Aerospace & Defense

Secretary Wilbur Ross: Creating a 'one-stop shop for space' at the Commerce Department

Key Points
  • Commerce Secretary Wilbur Ross revealed more Tuesday about how his department will become "a one-stop shop" for space regulations.
  • The Commerce Department also plans to work with the existing regulations enforced by the FAA and FCC.
  • Ross used SpaceX as an example of the reforms the Commerce Department is working to implement.
Space tourism is big business: Wilbur Ross

Commerce Secretary Wilbur Ross announced more details Tuesday about how his department will become "a one-stop shop" for regulating the burgeoning space industry.

The Commerce Department also plans to work with the existing regulations enforced by the Federal Aviation Administration and Federal Communications Commission, Ross said.

"The Department is repositioning and consolidating all of its space commerce functions under my direct supervision in the Office of the Secretary," Ross said during a speech at the 34th Space Symposium in Colorado Springs, Colorado.

"Commerce is developing regulatory and statutory proposals for a mission authorization framework for all commercial space activities, other than [FAA] launch and re-entry regulations and spectrum regulated by the FCC," Ross said.

Regulation has been an often-heard complaint from those in the commercial space industry. Last October, at the first National Space Council meeting, SpaceX President and COO Gwynne Shotwell slammed existing space regulations.

"If we want to achieve rapid progress in space, the U.S. government must remove bureaucratic practices that run counter to innovation and speed," Shotwell said.

Shotwell said SpaceX was "working well" with the FAA but noted that "it requires heroics" for vehicle operators to adjust rocket launch licenses.

"You have to basically apply for a new license" if an operator makes a change such as switching launch pads at a spaceport, Shotwell said.

Ross used SpaceX on Tuesday as an example "of how commercial activity in space is outpacing government regulation." He talked about the company's successful launch from California in March, which saw its launch webcast cut short by National Oceanic and Atmospheric Administration regulations.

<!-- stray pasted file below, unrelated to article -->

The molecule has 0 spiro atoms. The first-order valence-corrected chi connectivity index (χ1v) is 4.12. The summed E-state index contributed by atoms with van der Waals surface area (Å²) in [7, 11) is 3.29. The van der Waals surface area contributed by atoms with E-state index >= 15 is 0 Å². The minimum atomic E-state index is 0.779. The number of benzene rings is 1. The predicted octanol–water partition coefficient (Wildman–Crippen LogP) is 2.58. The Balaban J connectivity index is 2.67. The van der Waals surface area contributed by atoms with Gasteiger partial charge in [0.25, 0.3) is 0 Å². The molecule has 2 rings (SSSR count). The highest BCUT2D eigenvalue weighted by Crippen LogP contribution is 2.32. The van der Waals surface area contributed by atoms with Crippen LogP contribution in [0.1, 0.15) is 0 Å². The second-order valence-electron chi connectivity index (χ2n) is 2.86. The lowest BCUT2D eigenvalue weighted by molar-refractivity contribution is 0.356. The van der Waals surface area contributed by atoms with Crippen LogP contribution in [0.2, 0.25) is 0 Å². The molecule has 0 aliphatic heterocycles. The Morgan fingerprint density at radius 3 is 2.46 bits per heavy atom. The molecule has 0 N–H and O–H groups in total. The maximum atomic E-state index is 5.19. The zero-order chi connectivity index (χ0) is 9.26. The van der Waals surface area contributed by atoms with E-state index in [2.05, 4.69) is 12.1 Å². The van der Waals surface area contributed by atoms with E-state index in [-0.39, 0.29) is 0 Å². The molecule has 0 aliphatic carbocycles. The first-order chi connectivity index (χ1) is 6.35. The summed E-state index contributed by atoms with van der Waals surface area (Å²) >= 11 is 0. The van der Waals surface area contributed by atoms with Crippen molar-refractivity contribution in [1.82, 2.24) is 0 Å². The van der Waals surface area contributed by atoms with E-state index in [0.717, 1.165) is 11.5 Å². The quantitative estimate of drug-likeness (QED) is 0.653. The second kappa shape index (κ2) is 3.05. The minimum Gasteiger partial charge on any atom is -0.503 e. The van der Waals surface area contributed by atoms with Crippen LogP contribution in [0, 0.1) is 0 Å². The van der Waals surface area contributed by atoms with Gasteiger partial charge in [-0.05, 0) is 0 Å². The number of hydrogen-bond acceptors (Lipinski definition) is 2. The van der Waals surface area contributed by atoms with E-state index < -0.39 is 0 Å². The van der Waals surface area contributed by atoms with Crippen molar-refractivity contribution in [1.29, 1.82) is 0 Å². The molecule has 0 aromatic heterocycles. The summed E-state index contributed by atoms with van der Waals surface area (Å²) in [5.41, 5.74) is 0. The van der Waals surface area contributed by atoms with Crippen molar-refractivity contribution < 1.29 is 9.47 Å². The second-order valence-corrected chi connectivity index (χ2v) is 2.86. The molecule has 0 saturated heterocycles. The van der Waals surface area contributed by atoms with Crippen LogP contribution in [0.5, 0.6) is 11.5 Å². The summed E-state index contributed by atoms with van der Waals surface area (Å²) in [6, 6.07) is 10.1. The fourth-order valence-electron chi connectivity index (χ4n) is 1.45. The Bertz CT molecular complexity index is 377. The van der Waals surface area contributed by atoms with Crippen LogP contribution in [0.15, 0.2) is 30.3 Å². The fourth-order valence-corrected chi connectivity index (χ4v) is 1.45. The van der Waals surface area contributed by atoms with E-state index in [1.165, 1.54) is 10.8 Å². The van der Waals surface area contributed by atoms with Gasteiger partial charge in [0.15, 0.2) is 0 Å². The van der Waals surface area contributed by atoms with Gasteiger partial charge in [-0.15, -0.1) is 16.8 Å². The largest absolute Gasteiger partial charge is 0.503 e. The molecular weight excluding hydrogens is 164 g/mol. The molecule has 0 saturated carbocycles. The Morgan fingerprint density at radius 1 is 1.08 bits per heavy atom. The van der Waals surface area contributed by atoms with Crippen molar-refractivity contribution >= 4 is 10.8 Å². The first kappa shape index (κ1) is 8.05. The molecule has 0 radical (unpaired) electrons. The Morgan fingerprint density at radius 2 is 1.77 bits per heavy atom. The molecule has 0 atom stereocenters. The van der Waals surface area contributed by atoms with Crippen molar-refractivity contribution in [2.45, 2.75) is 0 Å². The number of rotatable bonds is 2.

"The law requires authorization of camera activity from objects in Earth-orbit to protect U.S. national security interests," Ross said. "However, SpaceX was not scanning the features of the Earth nor examining the bounds of its orbit."

Ross said he met with several satellite industry executives to work on fixing another critical bottleneck for commercial space in the regulatory process. Ross said the Commerce Department is seeing improvements already in the turnaround time for approving some satellite operating licenses due to a new agreement with the Pentagon. Before the implementation of the agreement, Ross said the average time from application to receiving a license was 210 days. After the agreement, the average time has reduced "over 50 percent," Ross said, to an average of 91 days.

"Government can and must do better," Ross said. "It shouldn't take longer to get a license than it does to design a rocket or a satellite."

The secretary also repeated Vice President Mike Pence's announcement Monday that the Commerce Department will tackle the persistent problem of space debris in orbit around the Earth. Satellite constellations are in development — such as SpaceX's plan to launch 4,425 of its own broadband satellites — which will put thousands of new spacecraft around the Earth, and Ross emphasized the need for "best practice and standards" to be put in place.

"We must establish a plan for space traffic management and coordination," Ross added.